There is something about being first that can cause people to swell with pride. In Illinois, we have bragging rights on the world’s first skyscraper, the first Ferris wheel, the first deep-dish pizza and the first African-American president of the United States.
We’re also home to the nation’s first juvenile court. Unlike Illinois’ other firsts, this fact seldom ignites passion or even impresses many people. But over the past decade, those of us in the reform camp have used it repeatedly to implore policymakers to make the state’s juvenile justice system return to its original intent — a place where children aren’t treated like adult offenders and where punishment takes a backseat to rehabilitation.
After its founding in Cook County in 1909, the rest of Illinois and the nation implemented similar courts. Since then, the state lost sight of its original mission and succumbed to political pressures to pass tough-on-crime measures.[module type="aside" align="right"]
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Our youth prisons became mini-adult prisons; unproven boot camps and scared straight reality shows surged in popularity; parole officers treated 15-year-olds the same as they treated 50-year-olds; and the state gave prosecutors the power to send minors straight to adult court. The system in Illinois fell short of its visionary past.
Despite missteps, the state has a unique opportunity right now. It has begun to redeem its past through policy changes that return the youth prison system to a rehabilitation model and, equally as important, support fiscal incentives like Redeploy Illinois that help local governments serve low-level teens closer to home.
Most recently, a remarkable set of juvenile justice reforms passed during the spring legislative session will do even more to restore the state’s reputation as a national leader in juvenile justice. Gov. Bruce Rauner and members of the General Assembly worked across the aisle to “rightsize” the Department of Juvenile Justice (DJJ), to return discretion to juvenile court judges to decide if youth should be transferred to adult court for certain crimes and to guarantee that DJJ publicly reports annually on data critical to making sound policy decisions in the future.
Although DJJ was separated from adult Corrections in 2005, until recently the impact of that change was mostly limited to procedural and administrative change. The recently enacted legislation makes genuine and substantive policy changes that shift the paradigm on who we send to youth prison.
First, misdemeanants can no longer to be committed to the department. The current population of misdemeanants in deep-end custody is approximately 25 youth on any given day. Crimes such as disorderly conduct and trespassing, for which youth are currently incarcerated, will now be dealt with through county diversion, services or treatment under local probation.
Second, the department now houses approximately 60 individuals over the age of 17 who were under the department’s supervision in the community (aftercare) and were recommitted to a DJJ youth center for a new adult criminal charge while these charges were pending a final outcome. This unusual practice will stop, and pretrial individuals who fall into this category will now be detained at the local level pending trial and conviction.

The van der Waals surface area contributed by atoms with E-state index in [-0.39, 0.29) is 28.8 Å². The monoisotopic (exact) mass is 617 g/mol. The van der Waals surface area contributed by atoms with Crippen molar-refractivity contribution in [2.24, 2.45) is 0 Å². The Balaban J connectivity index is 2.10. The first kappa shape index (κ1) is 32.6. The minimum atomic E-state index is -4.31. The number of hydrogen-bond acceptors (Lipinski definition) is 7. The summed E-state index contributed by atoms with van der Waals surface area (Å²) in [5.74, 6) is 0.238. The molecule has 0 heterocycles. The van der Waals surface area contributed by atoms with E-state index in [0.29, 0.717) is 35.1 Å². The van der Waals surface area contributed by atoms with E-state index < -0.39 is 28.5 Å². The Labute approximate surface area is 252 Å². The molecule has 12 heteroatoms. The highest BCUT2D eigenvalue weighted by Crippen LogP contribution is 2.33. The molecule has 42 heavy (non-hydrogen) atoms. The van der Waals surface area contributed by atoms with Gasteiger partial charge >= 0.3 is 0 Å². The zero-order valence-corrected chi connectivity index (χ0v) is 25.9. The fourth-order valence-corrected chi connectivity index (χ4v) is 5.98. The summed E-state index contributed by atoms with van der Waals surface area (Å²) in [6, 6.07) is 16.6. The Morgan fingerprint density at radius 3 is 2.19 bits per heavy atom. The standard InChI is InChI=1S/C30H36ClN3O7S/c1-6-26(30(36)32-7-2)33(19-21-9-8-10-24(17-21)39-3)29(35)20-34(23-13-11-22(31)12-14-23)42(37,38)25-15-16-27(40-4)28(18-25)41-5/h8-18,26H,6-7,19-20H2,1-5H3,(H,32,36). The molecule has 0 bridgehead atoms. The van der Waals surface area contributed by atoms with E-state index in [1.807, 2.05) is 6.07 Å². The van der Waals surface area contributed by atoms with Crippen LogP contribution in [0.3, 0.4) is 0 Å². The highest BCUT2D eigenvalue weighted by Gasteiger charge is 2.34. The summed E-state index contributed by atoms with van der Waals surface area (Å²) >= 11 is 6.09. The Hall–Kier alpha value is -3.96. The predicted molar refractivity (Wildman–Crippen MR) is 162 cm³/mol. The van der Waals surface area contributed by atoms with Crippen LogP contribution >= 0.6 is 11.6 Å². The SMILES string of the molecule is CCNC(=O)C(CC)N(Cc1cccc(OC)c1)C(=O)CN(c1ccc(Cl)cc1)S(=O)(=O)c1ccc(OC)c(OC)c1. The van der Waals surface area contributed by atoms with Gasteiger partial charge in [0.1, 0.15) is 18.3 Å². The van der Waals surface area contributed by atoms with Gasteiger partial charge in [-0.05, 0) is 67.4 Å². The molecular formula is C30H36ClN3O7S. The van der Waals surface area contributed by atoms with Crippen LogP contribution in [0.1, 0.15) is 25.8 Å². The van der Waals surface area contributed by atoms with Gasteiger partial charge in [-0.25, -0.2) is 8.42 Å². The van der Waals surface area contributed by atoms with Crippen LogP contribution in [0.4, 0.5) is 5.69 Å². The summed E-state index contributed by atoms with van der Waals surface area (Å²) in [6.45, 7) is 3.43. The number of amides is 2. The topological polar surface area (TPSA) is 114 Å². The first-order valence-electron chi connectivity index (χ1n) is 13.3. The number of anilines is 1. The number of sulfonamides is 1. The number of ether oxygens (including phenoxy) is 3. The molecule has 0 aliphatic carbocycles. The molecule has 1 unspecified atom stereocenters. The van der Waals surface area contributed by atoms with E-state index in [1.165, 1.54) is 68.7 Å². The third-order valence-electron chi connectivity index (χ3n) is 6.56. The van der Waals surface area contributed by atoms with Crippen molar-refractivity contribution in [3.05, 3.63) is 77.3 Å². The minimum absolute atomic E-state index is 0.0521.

Third, Illinois ended the practice of allowing youth released from prison to remain on supervised parole (aftercare) for lengthy indeterminate periods of time that could include up until age 21. The lengthy aftercare period was an invitation to parole violations, including minor technical violations, and subsequent return to a DJJ youth center. This practice alone accounted for more than 50 percent of readmissions to DJJ. Now, length of supervision on aftercare will be proportionate to the crime committed, allowing the agency to focus its post-release resources on those individuals who present that greatest threat to public safety.
A particularly dramatic change to the state’s juvenile justice policy is the rolling back of automatic transfer laws. Since 1982, automatic transfer has given prosecutors the discretion to decide whether an individual would be tried as a youth or as an adult. Those laws have resulted in thousands of youth being tried as adults, more than 80 percent of whom were African American.
Under the new law, for children 15 and under charged with a lesser offense, a juvenile court judge will determine if the youth should be tried as an adult. This is predicted to affect about 80 percent of the cases currently subject to automatic transfer, leaving older youth charged with serious crimes such as murder and violent sexual acts under the automatic transfer provisions.
An important element of this law is the requirement that the judicial system provide the General Assembly and public with annual data about how this new process has impacted youth and public safety. Coupled with the automatic transfer reporting requirement is another new law requiring more substantive data in DJJ’s annual reports to the General Assembly. This law will help lawmakers assess DJJ’s effectiveness and efficiency.
Illinois may well regain its place as a leader in juvenile justice as these laws are implemented. Far more important than Illinois’ reputation, however, is the impact the changes will have on the lives of children and their families, and on the resulting true progress toward achieving meaningful public safety in their communities.
Candice Jones is director of the Illinois Department of Juvenile Justice. Paula Wolff is director of the Illinois Justice Project, a civic organization developing and implementing policy initiatives and programs to reform the criminal justice system.
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